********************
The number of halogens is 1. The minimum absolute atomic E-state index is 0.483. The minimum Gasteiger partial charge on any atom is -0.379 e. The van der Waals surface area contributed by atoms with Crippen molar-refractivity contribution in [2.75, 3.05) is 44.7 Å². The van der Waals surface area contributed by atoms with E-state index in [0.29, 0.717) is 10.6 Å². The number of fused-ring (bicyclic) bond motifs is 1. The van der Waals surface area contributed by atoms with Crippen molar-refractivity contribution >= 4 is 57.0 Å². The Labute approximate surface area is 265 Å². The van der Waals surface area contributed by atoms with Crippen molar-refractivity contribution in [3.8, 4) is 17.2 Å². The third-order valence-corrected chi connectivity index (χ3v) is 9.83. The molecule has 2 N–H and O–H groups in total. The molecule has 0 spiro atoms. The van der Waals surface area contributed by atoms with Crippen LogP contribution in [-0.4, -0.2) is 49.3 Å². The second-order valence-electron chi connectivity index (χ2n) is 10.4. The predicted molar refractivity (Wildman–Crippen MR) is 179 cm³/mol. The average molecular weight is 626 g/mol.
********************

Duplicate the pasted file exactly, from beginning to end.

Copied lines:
The number of halogens is 1. The minimum absolute atomic E-state index is 0.483. The minimum Gasteiger partial charge on any atom is -0.379 e. The van der Waals surface area contributed by atoms with Crippen molar-refractivity contribution in [2.75, 3.05) is 44.7 Å². The van der Waals surface area contributed by atoms with E-state index in [0.29, 0.717) is 10.6 Å². The number of fused-ring (bicyclic) bond motifs is 1. The van der Waals surface area contributed by atoms with Crippen molar-refractivity contribution >= 4 is 57.0 Å². The Labute approximate surface area is 265 Å². The van der Waals surface area contributed by atoms with Crippen molar-refractivity contribution in [3.8, 4) is 17.2 Å². The third-order valence-corrected chi connectivity index (χ3v) is 9.83. The molecule has 2 N–H and O–H groups in total. The molecule has 0 spiro atoms. The van der Waals surface area contributed by atoms with Crippen LogP contribution in [-0.4, -0.2) is 49.3 Å². The second-order valence-electron chi connectivity index (χ2n) is 10.4. The predicted molar refractivity (Wildman–Crippen MR) is 179 cm³/mol. The average molecular weight is 626 g/mol.